The IoT Node includes an ultra low quiescent MCP18102 3.3V regulator to supply backup power to the MCP73410 real-time clock and watch dog timer circuit. The I2C expander controls external 3.3V and 5V power outputs, monitors the state of the solar charger, and is used to "tickle" the watchdog clock. MAX40200 ideal diode switch power to the F_BAT or F_BUS pins on the header. Ideal diodes switch more current than the power slide switch and prevent current flowing back to the solar charging circuit when the microcontroller is powered directly.
The IoT node includes a micro SD card socket as well as 256kbits of I2C FRAM memory.
A TPL5010 watchdog timer provides a means to reset the communications module and peripherals in the event of a software failure.
A slide switch enables or disables the Watchdog and a reset button resets the Watchdog timer. When the Watchdog timer is reset it also sets the timer period. The Watchdog timer period is set by a 4-way DIP switch. The resistance set by the DIP switch varies the watchdog period between 11 seconds and 120 minutes.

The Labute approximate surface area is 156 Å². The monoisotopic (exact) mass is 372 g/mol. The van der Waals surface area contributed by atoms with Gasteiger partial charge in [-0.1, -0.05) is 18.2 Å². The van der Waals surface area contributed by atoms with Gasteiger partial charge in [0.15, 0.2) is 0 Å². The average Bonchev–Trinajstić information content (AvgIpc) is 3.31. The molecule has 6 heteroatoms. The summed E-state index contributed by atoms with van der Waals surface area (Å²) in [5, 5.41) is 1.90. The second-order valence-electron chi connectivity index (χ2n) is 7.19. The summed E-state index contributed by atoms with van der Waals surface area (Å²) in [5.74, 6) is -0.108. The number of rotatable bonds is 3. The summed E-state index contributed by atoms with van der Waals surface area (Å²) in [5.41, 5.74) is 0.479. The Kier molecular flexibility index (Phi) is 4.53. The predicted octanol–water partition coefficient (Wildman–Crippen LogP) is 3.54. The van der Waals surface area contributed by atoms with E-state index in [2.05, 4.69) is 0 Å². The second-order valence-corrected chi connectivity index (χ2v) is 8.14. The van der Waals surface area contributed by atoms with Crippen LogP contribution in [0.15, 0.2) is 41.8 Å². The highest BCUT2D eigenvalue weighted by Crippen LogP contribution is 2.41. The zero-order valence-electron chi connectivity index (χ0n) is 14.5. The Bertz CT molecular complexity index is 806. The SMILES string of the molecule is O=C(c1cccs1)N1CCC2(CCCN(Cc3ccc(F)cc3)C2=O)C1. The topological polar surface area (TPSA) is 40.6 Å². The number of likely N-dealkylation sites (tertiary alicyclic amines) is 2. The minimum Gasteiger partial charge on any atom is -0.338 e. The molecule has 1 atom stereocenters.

The DIP switch provides the following delay options.
Please refer to the Texas Instruments TPL5010 datasheet for further details.The reset output of the Watchdog timer is connected to the RST line which is pulled low to reset. The WAKE output of the Watchdog timer is connected to the WAKE pin and the DONE input is connected to the MCP23018 I/O expander. The DONE input is used by the communication module to “tickle” the Watchdog timer to show that it is still operational and to prevent a reset from occurring.
A MCP73410 I2C real-time-clock provides timekeeping as well as the ability to control the power on the IoT Node by enabling or disabling the TPS2113 power multiplexer. This feature may be used to reduce power consumption and is particularly useful for communication modules that consume relatively high power even when operating in sleep mode.
The RTC Control slide switch enables and disables the timed control of the F_BUS or F_BAT power to the header.
A MCP3221 I2C analog-to-digital converter monitors the voltage at the output of the TPS2113 power multiplexer.
The IoT Node is designed to fit a 6 x 4.5 x 3 inch waterproof enclosure. A hinged lid provides easy access to the IoT Node for setup and maintenance. The enclosure includes holes for input and output cabling. A combination of cable glands, hole plugs, or vents may be used.